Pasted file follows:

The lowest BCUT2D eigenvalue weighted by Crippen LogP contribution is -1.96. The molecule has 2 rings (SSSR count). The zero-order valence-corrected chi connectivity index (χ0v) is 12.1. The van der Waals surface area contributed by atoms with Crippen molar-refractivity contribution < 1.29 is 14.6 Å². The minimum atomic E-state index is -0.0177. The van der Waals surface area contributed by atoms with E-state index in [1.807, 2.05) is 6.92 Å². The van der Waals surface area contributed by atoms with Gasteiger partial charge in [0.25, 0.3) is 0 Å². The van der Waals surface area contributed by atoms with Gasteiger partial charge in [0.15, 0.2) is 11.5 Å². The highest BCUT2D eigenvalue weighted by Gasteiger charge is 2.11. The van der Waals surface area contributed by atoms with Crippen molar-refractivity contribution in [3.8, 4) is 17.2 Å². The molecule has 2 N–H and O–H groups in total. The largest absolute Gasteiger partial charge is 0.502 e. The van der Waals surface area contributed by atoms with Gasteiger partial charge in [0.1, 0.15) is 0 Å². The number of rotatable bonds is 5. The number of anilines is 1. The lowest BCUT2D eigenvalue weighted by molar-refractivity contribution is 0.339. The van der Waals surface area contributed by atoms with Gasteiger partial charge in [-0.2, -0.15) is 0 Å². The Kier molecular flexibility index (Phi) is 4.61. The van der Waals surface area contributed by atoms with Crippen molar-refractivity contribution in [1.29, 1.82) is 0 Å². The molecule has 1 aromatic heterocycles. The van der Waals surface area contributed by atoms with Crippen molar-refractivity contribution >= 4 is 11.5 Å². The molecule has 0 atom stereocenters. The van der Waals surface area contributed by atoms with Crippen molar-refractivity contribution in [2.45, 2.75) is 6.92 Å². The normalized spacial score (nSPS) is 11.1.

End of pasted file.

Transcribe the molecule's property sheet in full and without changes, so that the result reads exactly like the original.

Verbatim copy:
The lowest BCUT2D eigenvalue weighted by Crippen LogP contribution is -1.96. The molecule has 2 rings (SSSR count). The zero-order valence-corrected chi connectivity index (χ0v) is 12.1. The van der Waals surface area contributed by atoms with Crippen molar-refractivity contribution < 1.29 is 14.6 Å². The minimum atomic E-state index is -0.0177. The van der Waals surface area contributed by atoms with E-state index in [1.807, 2.05) is 6.92 Å². The van der Waals surface area contributed by atoms with Gasteiger partial charge in [0.25, 0.3) is 0 Å². The van der Waals surface area contributed by atoms with Gasteiger partial charge in [0.15, 0.2) is 11.5 Å². The highest BCUT2D eigenvalue weighted by Gasteiger charge is 2.11. The van der Waals surface area contributed by atoms with Crippen molar-refractivity contribution in [3.8, 4) is 17.2 Å². The molecule has 2 N–H and O–H groups in total. The largest absolute Gasteiger partial charge is 0.502 e. The van der Waals surface area contributed by atoms with Gasteiger partial charge in [0.1, 0.15) is 0 Å². The number of rotatable bonds is 5. The number of anilines is 1. The lowest BCUT2D eigenvalue weighted by molar-refractivity contribution is 0.339. The van der Waals surface area contributed by atoms with Gasteiger partial charge in [-0.2, -0.15) is 0 Å². The Kier molecular flexibility index (Phi) is 4.61. The van der Waals surface area contributed by atoms with Crippen molar-refractivity contribution in [1.29, 1.82) is 0 Å². The molecule has 1 aromatic heterocycles. The van der Waals surface area contributed by atoms with Crippen molar-refractivity contribution >= 4 is 11.5 Å². The molecule has 0 atom stereocenters. The van der Waals surface area contributed by atoms with Crippen molar-refractivity contribution in [2.45, 2.75) is 6.92 Å². The normalized spacial score (nSPS) is 11.1.